Pictured, clockwise from left: Gertrude Stein, Lina Poletti, Sarah Bernhardt, Virginia Woolf, Sappho.
Selby Wynn Schwartz’s inventive, poetic reimagining of lives like those of Virginia Woolf and Sarah Bernhardt – against a backdrop of Sappho – has just been longlisted for the Booker Prize.
In her first novel, Michelle Cahill gives a marginalised character from Virginia Woolf’s Mrs Dalloway the opportunity to speak for herself.
Marks & Spencer’s stall in the covered market, Cardiff, in 1901.
Heritage Image Partnership Ltd / Alamy Stock Photo
The pandemic changed the way we shop – with many ‘new’ initiatives actually reinventing old ways of doing things.
Virginia Woolf listened to a wide variety of music, including Russian ballet music which she heard when the Ballets Russes visited London in 1912.
Woolf thought of her books as music before she wrote them so it is unsurprising that her writing influenced the work of composers.
Spanish Flu spread around the world in 1918 and 1919. At least 20 million died.
Woolf’s writing about illness defied the establishment’s post-war story of national strength.
Still from the German silent horror film The Cabinet of Dr Calgari (1920).
The experience of going to the cinema is unique, wrote Woolf.
A young Virginia Woolf photographed in 1902.
Written in 1929, this short, passionate book highlighting the silencing of women’s voices continues to shape our culture.
A portrait of George Eliot at 30 by Alexandre-Louis-François d'Albert-Durade. Her masterpiece Middlemarch is often claimed to be the greatest novel in the English language.
Henry James called her a ‘great, horse-faced bluestocking’. On the 200th anniversary of her birth, we celebrate George Eliot, a literary trailblazer with an endless appetite for ideas, living in a patriarchal time.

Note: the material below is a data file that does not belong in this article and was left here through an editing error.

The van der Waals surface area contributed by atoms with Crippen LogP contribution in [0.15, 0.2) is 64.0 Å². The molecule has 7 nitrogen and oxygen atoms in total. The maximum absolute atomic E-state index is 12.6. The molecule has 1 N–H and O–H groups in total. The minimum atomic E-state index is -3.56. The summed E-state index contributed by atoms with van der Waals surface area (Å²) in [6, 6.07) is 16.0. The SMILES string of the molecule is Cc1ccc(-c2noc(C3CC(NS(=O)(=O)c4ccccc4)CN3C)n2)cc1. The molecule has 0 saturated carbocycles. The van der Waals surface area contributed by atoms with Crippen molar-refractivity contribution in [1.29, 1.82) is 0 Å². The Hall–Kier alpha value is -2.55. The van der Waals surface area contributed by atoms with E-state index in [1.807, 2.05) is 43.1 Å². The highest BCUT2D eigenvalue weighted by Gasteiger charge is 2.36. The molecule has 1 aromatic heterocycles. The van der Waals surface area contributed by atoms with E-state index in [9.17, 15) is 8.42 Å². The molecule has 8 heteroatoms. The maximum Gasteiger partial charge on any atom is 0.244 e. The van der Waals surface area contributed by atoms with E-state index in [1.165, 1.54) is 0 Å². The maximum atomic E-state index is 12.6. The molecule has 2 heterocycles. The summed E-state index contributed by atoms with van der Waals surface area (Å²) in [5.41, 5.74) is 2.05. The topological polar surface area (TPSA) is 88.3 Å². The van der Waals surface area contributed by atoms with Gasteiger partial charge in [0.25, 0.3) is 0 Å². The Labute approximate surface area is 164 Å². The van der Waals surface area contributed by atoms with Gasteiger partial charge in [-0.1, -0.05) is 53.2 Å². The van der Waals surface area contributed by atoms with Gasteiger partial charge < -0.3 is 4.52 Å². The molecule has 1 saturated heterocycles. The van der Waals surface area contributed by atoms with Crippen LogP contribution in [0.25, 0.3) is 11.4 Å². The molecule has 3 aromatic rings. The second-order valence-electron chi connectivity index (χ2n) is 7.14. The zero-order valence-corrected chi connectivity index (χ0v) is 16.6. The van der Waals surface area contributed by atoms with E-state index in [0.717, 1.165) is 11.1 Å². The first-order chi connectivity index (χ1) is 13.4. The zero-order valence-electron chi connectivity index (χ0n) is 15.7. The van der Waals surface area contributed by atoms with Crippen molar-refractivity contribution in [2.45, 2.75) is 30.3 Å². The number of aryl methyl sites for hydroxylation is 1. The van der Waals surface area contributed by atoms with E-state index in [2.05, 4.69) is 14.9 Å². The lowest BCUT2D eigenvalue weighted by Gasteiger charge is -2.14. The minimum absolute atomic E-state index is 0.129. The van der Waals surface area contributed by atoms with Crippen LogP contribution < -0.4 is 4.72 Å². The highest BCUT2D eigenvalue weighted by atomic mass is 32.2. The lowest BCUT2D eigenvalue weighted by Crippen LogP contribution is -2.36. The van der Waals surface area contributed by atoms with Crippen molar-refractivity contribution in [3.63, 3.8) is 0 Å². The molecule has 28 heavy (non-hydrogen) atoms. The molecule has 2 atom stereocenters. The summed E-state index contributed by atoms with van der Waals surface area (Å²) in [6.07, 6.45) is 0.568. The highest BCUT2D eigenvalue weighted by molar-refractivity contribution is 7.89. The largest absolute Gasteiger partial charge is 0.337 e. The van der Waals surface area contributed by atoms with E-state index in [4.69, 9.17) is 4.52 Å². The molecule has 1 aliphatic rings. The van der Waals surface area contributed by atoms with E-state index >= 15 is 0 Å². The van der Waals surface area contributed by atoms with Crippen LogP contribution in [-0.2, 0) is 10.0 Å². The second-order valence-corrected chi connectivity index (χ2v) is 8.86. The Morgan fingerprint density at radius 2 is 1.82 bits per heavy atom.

Look a little closer, and these Oscars aren’t all they appear to be…
Virginia Woolf’s satire of readers who use easily accessible art to acquire class and culture might just reveal why certain films win awards like Oscars.
Men of U.S. 64th Regiment, 7th Infantry Division, celebrate the news of the Armistice, November 11, 1918.
Writers like Virginia Woolf, Arthur Conan Doyle and J.M. Barrie suffered personal loss during the First World War. Their grief and insight helped readers with their own post-war collective grief.
Loneliness (feeling alone) and solitude (being alone) are not the same thing.
For those who are finding the social distancing isolating, here are some lessons from ancient hermits, who often found joy in being alone.
Perhaps the designers of the first Christmas card from 1840 were influenced by Leigh Hunt’s question: Is it right to spend, laugh and revel when there are so many people who live in isolation and poverty? John Calcott Horsely, curator and designer of the card, asked the painter, Sir Henry Cole, to show people being fed and clothed to remind his friends of the needs of the poor during this season.
Leigh Hunt is a nineteenth-century writer who grappled with the question: How can we celebrate and enjoy ourselves at this time of the year when there is so much misery in the world?
Allied forces wearing gas masks at Ypres, 1917.
The first fully industrialised war prompted many to draw parallels between human society and the insect world.
Duncan Grant © Tate
In what ways do our sexual pleasures and fantasies inform the way we see the world?
Vladimir and Vera Nabokov in 1969.
Giuseppe Pino, Wikimedia Commons
From Tolstoy to Mark Twain, the most famous writers owe many words of thanks to their long-suffering wives.
Arman Zhenikeyev / Shutterstock.com
Virginia Woolf’s archive can be seen as a serious resource for research into the experience of hearing voices.
A new BBC drama follows the life and loves of Vanessa Bell, sister of Virginia Woolf and centre of the famous Bloomsbury group.
Creating a buzz.
Our expert reveals that modern coffee culture has its roots in 18th-century literature.